Grubhub Joins Aggregators Making Play for Extended-Stay Guests’ Spending

As aggregators look for new ways to drive adoption, Grubhub is going after the extended-stay hospitality market with a new partnership, teaming with Homewood Suites by Hilton to offer delivery at close to 500 of the hospitality chain’s locations.

The aggregator announced the partnership Thursday (June 8), sharing that guests at locations without in-hotel restaurants will have the option to order from their rooms. Guests will receive free one-month trials of the delivery marketplace’s Grubhub+ subscription program.

“Travel and food go hand-in-hand, and we’re excited to work with Hilton to be their go-to meal delivery provider and make it easier for guests to discover new restaurants from the comfort of their room,” said Grubhub Chief Operations Officer Eric Ferguson in a statement. “Whether a guest is craving a meal, wants a quick snack or needs an item they may have forgotten at home, they’ll be able to access Grubhub’s robust network of restaurants and convenience stores at the touch of a button.”

PYMNTS research found that travel and food do go hand-in-hand, especially when it comes to digital engagement. According to data from the study “How the World Does Digital: Daily Digital Engagement Hits New Heights,” a 10% increase in engagement with digital travel activities drives a 6.5% rise in restaurant-related digital activities.

The news comes as Grubhub leverages a range of partnerships with major brands to drive adoption, looking to close the gap between itself and the United States’ two most popular aggregators, DoorDash and Uber Eats. The company extended its partnership with Amazon Monday (June 5), offering free subscriptions to Prime members for one or two years (depending on when they sign up), and Grubhub continues to offer free yearlong subscriptions to Bank of America cardholders.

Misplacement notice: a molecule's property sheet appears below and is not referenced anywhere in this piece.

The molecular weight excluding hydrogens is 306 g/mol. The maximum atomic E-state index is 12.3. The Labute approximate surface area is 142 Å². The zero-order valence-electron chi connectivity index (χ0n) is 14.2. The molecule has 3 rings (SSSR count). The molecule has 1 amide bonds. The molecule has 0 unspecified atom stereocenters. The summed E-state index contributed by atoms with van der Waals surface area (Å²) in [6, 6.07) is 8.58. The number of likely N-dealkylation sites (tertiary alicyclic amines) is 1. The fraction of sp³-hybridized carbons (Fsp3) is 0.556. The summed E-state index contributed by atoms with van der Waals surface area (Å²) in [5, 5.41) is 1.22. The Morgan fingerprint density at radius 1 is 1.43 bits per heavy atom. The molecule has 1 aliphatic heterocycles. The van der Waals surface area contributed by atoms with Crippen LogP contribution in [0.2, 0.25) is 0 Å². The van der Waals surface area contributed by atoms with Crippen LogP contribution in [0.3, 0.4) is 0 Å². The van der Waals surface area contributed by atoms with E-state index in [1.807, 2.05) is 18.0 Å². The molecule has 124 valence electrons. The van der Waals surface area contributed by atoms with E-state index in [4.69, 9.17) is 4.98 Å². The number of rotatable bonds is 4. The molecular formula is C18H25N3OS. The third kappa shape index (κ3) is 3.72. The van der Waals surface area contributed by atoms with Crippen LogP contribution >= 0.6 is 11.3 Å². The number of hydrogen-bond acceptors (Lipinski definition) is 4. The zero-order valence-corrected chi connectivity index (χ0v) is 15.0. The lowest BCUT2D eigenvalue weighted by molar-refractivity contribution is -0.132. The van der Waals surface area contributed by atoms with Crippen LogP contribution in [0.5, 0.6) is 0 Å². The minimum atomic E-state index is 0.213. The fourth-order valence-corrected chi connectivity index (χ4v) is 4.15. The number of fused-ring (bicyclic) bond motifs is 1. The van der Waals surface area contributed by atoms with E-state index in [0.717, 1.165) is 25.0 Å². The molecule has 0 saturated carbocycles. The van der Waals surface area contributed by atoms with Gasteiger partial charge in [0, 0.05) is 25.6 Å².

PYMNTS’ Provider Ranking of Aggregators, which ranks key players based on a range of factors, including channel coverage, up-to-date downloads, monthly average users, sessions per user and average session length, lists DoorDash at No. 1, with the aggregator winning across all metrics, while Uber Eats sits at No. 2. Grubhub, for its part, is at No. 13, behind a range of grocery aggregators and international players.

Grubhub is not the only aggregator to announce a major hospitality partnership targeting the needs of extended-stay guests this spring. In April, Shipt, the Target-owned aggregator that provides on-demand delivery of groceries, daily essentials and other items, announced partnerships with several hospitality companies to offer trial memberships to guests.

The move enables the aggregator to seize on these travelers’ demand for easy ways to create some sense of stability or familiarity, as Alex Ross, Shipt’s vice president of business development, explained in an interview with PYMNTS.

“Through these new hospitality partnerships, we’ve found that more traveling workers and extended stay guests seek the same stability of routine shopping and reliability of last-minute shopping solutions … whether they are close to home or farther than usual,” Ross said. “For example, customers may have a coffee preference or dietary need first thing in the morning.”

Indeed, the same “How the World Does Digital” study found that digitally engaged travelers are also more likely to shop and purchase groceries online. That same 10% increase in digital travel activities yielded a 6.9% rise in online shopping and a 6.7% bump in online grocery activities.